Brackley Town host SGSA Chair
Colin Peake, Operational Support Director at The National League writes about his matchday visit to Brackley Town with SGSA Chair, Alan Coppin:
Last Saturday Alan Coppin accompanied me on an inspection of Brackley Town, a National League North member.
Why Brackley Town? Firstly, the club was due a second grading visit to reach their FA status of B Grade. Attaining this standard means it permits the club to play at Step 2 of the National League system and the sixth tier of English football. There is a set of criteria within the B Grade of many items the club must achieve and which they have to be fully compliant of by 31st March. Visiting on a match day helps to appreciate and observe how the club operates to the overall criterion and how fans migrate inside and out, pre and post-match.
Such compliance covers a minimum capacity of the ground/stadium, along with other required facilities which are mandated for this level of competition. For B Grade there needs to be a minimum capacity of 3000 with attendant evidence of methodology employed in determining that figure. The Sports Grounds Safety Act itself and the latest Guide to Safety at Sports Grounds (Green Guide) are integral in this production of the necessary evidence. In the case of Brackley Town they had asked SGSA Inspector Geoff Galilee to carry out the necessary capacity examination and submit the documentary proof, which the National League and the Football Association require.
Secondly, the visit coincided with the quarter finals of the Buildbase FA Trophy. Brackley Town, as current holders of the trophy, attempted to overcome more senior opposition from their visitors, Leyton Orient. With the cup tie being subject to pre-match ticket sales it was a good opportunity for Alan to see at first hand how a smaller club in the game deals with such an occasion.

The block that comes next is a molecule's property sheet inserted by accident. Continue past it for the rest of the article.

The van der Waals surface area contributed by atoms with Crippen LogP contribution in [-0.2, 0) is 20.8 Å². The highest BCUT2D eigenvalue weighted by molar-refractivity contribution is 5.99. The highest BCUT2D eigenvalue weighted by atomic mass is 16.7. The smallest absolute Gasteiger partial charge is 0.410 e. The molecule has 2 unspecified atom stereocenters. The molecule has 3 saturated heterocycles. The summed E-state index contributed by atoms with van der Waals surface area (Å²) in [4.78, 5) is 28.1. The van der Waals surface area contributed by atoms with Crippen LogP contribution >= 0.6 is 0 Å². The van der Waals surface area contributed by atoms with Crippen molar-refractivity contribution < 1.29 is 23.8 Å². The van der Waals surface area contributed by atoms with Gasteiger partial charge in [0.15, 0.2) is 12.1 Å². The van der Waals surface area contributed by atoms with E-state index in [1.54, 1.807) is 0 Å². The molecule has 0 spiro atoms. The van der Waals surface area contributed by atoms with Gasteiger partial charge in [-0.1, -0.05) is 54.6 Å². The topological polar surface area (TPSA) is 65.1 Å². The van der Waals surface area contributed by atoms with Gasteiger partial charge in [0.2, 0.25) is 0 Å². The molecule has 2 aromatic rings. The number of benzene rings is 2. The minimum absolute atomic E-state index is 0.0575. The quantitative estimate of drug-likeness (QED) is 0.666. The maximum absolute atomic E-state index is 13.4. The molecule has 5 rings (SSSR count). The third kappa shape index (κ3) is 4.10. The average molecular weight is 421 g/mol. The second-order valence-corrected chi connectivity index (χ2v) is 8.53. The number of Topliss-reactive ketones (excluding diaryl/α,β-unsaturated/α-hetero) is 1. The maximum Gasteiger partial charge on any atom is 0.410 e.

During the visit he was able to speak to match day staff and police covering overall match management inside and outside the ground, including the segregation of each set of fans. What caught his eye was the relaxed atmosphere created as part of the match planning and policy to treat all fans as responsible spectators. A warm welcome and a smile from stewards goes a long way in creating a safe environment.
Alan was able to accompany me around on my inspection and see for himself what had to be examined. The reason why grading is so important at National League level, and clubs being proactive to improve facilities, means they would be better placed to meet ambitions which most clubs harbour thoughts for… the holy grail at the end of the football rainbow of reaching the English Football League.
During the pre-match inspection Alan was able to see the interaction which takes place, not only with senior club officials and staff, but management and players. Brackley Town are being proactive. They had laid literal foundations for the future, ready for more terracing to be installed to reach the required of 4000 minimum capacity at A Grade. Also evident to Alan was the sheer dedication of people at the club to commit time and effort to making all they do to benefit the surrounding community which they serve with great honour.
As to the match result, there was going to be no repeat of a return to Wembley Stadium in 2019 for the Northamptonshire outfit. Leyton Orient in the end reflected their ‘pre-match favourite’ tag by winning 2-1 in a close fought encounter.
Alan was able to see for himself why this level of the game means so much to so many people for so many reasons. He was also able to sample that underlying feeling of enjoyment by standing on the terraces with the fans, whilst at the same time understanding what it takes to work in unison with the authorities to make any visit a safe one for all entering the ground on a match day.
The SGSA and The National League have in place a Memorandum of Understanding to assist clubs fulfilling government legislation of safety at sports grounds. At the same time, it recognises the difficulties clubs playing in the National League are faced with, through reduced financial assistance and lack of resources. It is a vital partnership, which can only be beneficial for all involved in working together and appreciating the skills required by those dedicated to this level of the game.
Pictured (Left to right): Alan Coppin and Colin Peake (courtesy of Peter Barnes.)